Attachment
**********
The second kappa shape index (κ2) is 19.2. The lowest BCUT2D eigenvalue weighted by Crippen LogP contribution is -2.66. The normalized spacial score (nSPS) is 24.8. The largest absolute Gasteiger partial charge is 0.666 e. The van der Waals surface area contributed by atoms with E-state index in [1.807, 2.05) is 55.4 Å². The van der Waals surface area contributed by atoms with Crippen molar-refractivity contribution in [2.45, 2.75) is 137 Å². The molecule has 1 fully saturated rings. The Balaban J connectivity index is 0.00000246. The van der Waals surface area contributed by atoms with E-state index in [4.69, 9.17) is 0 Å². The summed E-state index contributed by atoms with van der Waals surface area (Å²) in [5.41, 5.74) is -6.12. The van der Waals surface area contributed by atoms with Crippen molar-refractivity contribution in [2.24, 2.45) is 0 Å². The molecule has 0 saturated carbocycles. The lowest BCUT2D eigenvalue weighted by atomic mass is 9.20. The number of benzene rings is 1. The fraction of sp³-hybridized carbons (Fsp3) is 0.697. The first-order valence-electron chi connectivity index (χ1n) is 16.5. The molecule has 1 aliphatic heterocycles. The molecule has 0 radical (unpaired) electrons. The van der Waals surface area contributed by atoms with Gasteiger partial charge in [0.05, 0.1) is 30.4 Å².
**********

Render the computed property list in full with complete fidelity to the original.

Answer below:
The second kappa shape index (κ2) is 19.2. The lowest BCUT2D eigenvalue weighted by Crippen LogP contribution is -2.66. The normalized spacial score (nSPS) is 24.8. The largest absolute Gasteiger partial charge is 0.666 e. The van der Waals surface area contributed by atoms with E-state index in [1.807, 2.05) is 55.4 Å². The van der Waals surface area contributed by atoms with Crippen molar-refractivity contribution in [2.45, 2.75) is 137 Å². The molecule has 1 fully saturated rings. The Balaban J connectivity index is 0.00000246. The van der Waals surface area contributed by atoms with E-state index in [4.69, 9.17) is 0 Å². The summed E-state index contributed by atoms with van der Waals surface area (Å²) in [5.41, 5.74) is -6.12. The van der Waals surface area contributed by atoms with Crippen molar-refractivity contribution in [2.24, 2.45) is 0 Å². The molecule has 0 saturated carbocycles. The lowest BCUT2D eigenvalue weighted by atomic mass is 9.20. The number of benzene rings is 1. The fraction of sp³-hybridized carbons (Fsp3) is 0.697. The first-order valence-electron chi connectivity index (χ1n) is 16.5. The molecule has 1 aliphatic heterocycles. The molecule has 0 radical (unpaired) electrons. The van der Waals surface area contributed by atoms with Gasteiger partial charge in [0.05, 0.1) is 30.4 Å².